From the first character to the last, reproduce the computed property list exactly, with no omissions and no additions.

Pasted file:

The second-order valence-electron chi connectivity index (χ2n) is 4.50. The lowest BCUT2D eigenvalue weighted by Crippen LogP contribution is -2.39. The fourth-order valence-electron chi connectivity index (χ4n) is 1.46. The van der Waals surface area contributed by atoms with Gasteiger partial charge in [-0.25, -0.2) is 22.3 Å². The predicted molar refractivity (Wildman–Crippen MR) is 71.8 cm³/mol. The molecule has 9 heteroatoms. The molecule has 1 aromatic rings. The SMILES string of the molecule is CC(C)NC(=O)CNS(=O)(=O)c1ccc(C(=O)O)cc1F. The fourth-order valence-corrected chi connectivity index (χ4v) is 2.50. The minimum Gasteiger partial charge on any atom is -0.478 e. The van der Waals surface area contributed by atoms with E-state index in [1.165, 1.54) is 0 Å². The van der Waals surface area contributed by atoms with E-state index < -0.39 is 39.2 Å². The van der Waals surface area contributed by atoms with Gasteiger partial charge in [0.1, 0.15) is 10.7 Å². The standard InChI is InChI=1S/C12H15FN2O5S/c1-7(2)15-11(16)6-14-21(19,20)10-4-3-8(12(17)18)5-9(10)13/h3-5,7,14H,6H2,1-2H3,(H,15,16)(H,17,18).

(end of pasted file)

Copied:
The second-order valence-electron chi connectivity index (χ2n) is 4.50. The lowest BCUT2D eigenvalue weighted by Crippen LogP contribution is -2.39. The fourth-order valence-electron chi connectivity index (χ4n) is 1.46. The van der Waals surface area contributed by atoms with Gasteiger partial charge in [-0.25, -0.2) is 22.3 Å². The predicted molar refractivity (Wildman–Crippen MR) is 71.8 cm³/mol. The molecule has 9 heteroatoms. The molecule has 1 aromatic rings. The SMILES string of the molecule is CC(C)NC(=O)CNS(=O)(=O)c1ccc(C(=O)O)cc1F. The fourth-order valence-corrected chi connectivity index (χ4v) is 2.50. The minimum Gasteiger partial charge on any atom is -0.478 e. The van der Waals surface area contributed by atoms with E-state index in [1.165, 1.54) is 0 Å². The van der Waals surface area contributed by atoms with E-state index < -0.39 is 39.2 Å². The van der Waals surface area contributed by atoms with Gasteiger partial charge in [0.1, 0.15) is 10.7 Å². The standard InChI is InChI=1S/C12H15FN2O5S/c1-7(2)15-11(16)6-14-21(19,20)10-4-3-8(12(17)18)5-9(10)13/h3-5,7,14H,6H2,1-2H3,(H,15,16)(H,17,18).